Bush Mulls a Targeted Tax Hike

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George W. Bush, friend to Big Business, can't stop the tobacco settlement. But he can still tax the heck out of it.

See, the new president isn't all tax cuts and "give the people back their money" when it comes to the fat settlement that lawyers routinely score when they take on Big Business and win. Certainly not when it comes to the trial lawyers who, after sticking it to Big Tobacco in that 25-year, $200 billion settlement last year, will be taking home $10 billion in legal fees, paid in installments, over the next 10 years.

During the campaign, Bush called it the "excess benefits" tax — imposing an unspecified percentage levy on any legal fees beyond a "reasonable amount." At the time, he pointed to current taxes on golden-parachute severance packages and the salaries of non-profit-organization CEOs, which can run up to 200 percent (!) if the overhanging money isn't returned by the fat cat.

During the 2000 campaign, it was a little-noticed part of a larger tort-reform package headlined by dollar-amount caps on jury awards. But now that Bush is in the White House and his legislative agenda is hitting Congress, the Wall Street Journal reports that the idea has been dusted off — and trial lawyers are calling it a preemptive strike on 2002. Because for Bush, these guys have an even nastier habit than smoking: contributing large sums of money to the Democrats.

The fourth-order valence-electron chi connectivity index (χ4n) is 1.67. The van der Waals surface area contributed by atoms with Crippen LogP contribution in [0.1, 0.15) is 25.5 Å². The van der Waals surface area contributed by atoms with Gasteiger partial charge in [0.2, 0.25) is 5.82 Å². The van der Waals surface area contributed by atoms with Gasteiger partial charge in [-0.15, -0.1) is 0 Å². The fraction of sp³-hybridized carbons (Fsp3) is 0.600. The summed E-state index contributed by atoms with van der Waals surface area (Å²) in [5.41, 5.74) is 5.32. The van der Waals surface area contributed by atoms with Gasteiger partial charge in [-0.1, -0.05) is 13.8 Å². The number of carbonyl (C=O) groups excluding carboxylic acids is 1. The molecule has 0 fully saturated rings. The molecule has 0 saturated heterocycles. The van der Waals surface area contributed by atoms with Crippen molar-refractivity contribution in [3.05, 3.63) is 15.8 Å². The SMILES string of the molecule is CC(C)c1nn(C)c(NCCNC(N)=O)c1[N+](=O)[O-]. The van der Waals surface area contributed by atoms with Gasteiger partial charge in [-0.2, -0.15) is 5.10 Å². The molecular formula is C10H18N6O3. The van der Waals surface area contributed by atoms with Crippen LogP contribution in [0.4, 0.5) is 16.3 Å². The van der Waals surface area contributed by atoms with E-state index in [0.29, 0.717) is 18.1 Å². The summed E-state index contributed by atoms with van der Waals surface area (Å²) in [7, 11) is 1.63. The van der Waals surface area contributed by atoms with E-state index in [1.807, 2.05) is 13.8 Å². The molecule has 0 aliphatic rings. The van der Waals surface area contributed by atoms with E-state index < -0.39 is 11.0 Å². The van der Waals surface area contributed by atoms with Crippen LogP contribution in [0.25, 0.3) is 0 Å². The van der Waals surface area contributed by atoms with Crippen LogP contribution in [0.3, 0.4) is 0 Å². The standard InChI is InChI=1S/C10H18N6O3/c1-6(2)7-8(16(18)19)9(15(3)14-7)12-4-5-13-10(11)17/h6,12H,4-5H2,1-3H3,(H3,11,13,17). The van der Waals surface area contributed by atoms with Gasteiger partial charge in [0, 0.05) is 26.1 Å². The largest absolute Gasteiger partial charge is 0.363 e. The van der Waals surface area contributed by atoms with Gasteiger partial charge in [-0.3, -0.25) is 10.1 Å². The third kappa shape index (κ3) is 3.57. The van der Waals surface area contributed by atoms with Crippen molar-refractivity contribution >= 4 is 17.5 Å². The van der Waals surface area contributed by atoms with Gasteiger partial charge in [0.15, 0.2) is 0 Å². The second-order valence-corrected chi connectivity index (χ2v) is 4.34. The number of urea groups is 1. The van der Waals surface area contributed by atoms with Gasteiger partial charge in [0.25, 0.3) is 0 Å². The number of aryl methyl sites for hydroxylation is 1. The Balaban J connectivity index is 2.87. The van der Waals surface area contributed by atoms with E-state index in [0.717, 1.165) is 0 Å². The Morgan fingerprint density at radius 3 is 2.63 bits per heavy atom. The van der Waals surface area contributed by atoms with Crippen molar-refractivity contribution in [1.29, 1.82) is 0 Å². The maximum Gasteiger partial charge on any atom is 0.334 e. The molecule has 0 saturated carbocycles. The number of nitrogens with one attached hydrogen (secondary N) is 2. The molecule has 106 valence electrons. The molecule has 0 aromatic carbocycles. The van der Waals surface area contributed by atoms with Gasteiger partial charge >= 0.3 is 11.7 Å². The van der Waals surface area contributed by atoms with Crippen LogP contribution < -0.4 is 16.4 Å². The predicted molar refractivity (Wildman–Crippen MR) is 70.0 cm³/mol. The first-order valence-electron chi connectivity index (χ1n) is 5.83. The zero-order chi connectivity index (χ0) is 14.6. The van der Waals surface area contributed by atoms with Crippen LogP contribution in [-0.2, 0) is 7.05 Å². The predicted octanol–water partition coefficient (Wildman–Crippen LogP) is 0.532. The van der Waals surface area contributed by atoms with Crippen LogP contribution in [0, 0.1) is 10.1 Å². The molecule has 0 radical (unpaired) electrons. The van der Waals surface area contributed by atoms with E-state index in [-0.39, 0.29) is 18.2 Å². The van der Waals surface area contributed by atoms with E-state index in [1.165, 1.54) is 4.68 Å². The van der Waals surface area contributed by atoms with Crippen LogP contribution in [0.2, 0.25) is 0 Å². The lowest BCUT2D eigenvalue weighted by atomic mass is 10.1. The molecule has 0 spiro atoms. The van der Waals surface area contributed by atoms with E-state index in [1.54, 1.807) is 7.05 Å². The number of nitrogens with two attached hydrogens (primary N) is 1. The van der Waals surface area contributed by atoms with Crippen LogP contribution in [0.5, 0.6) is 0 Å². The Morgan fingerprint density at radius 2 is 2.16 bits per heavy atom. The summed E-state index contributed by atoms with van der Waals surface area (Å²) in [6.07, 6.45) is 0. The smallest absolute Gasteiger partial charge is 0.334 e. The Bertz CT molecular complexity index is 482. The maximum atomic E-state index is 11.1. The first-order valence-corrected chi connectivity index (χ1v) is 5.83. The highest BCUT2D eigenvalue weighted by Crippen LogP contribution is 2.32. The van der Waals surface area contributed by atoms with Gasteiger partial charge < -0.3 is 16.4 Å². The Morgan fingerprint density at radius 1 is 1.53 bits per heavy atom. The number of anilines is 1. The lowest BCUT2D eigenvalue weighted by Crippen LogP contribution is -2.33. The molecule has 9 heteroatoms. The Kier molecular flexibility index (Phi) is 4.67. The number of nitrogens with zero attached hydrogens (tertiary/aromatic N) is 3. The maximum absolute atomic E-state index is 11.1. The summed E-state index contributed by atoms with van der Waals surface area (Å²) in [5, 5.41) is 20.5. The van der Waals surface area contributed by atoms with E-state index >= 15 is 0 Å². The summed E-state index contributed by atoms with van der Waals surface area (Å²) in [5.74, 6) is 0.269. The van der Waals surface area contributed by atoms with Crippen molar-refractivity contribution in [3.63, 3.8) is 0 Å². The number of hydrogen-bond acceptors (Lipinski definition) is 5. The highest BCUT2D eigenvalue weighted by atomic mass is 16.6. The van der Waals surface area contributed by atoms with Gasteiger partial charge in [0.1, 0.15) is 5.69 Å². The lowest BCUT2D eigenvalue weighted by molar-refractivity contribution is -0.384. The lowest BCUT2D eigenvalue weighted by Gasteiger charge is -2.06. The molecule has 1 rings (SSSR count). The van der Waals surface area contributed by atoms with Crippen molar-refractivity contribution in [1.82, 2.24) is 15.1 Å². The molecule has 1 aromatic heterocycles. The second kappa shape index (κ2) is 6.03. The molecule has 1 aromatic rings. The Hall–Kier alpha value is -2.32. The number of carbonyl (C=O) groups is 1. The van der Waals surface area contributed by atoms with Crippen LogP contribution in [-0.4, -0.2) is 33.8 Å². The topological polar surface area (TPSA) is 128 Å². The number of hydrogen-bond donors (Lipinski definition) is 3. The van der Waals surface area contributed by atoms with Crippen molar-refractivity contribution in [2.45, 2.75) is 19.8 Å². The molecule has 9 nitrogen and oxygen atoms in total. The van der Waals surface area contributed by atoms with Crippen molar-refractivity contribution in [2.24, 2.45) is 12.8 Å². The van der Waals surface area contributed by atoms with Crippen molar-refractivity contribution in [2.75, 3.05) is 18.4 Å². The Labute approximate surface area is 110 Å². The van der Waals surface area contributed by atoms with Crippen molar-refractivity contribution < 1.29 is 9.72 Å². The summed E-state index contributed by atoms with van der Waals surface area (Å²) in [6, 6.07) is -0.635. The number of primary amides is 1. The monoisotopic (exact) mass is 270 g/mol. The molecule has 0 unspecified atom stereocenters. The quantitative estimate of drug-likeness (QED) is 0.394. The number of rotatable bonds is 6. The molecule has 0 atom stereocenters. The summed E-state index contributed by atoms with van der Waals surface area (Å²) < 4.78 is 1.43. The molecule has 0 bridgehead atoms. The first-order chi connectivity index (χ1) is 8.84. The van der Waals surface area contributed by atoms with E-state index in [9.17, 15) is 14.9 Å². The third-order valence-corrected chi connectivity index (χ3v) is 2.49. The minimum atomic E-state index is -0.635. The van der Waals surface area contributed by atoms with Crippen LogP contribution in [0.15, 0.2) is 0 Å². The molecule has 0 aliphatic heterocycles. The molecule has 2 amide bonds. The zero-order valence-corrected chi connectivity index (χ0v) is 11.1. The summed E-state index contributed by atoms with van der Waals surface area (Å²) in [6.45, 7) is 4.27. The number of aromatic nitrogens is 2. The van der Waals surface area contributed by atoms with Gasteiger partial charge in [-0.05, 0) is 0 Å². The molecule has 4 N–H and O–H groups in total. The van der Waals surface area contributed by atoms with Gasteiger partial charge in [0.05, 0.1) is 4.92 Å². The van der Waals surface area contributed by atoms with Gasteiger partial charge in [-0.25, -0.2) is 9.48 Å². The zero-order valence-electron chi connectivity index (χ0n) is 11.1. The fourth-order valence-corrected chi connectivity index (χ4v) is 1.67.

It's a familiar political industry. Republicans bash the greedy trial lawyers and get campaign checks from corporations; Democrats bash amoral corporations and get campaign checks from the trial lawyers. Lots of checks — trial lawyers gave $97.8 million in the 2000 election cycle, according to the Center for Responsive Politics, with two thirds of that going to the Democrats, and they are by far the party's best-paying constituency.

Which is why you never heard "tort reform" escape Bill Clinton's lips. But this is George W. Bush we're talking about, friend and beneficiary of Big Oil and Big Cigarette alike. He's seeing these billions of dollars flow out of Philip Morris' vaults into trial lawyers' pockets, with an assist from the Clinton Justice Department, and he has an idea where the next stop will be: Democratic party coffers. Bush means to start intercepting those installments and send the money back to the states instead.

As trial-lawyer poster boy Richard Scruggs told the Journal, "The Republicans are saying, 'We're going to tax our political enemies at a greater rate than our political friends."

Now that's a tax hike Republicans can live with.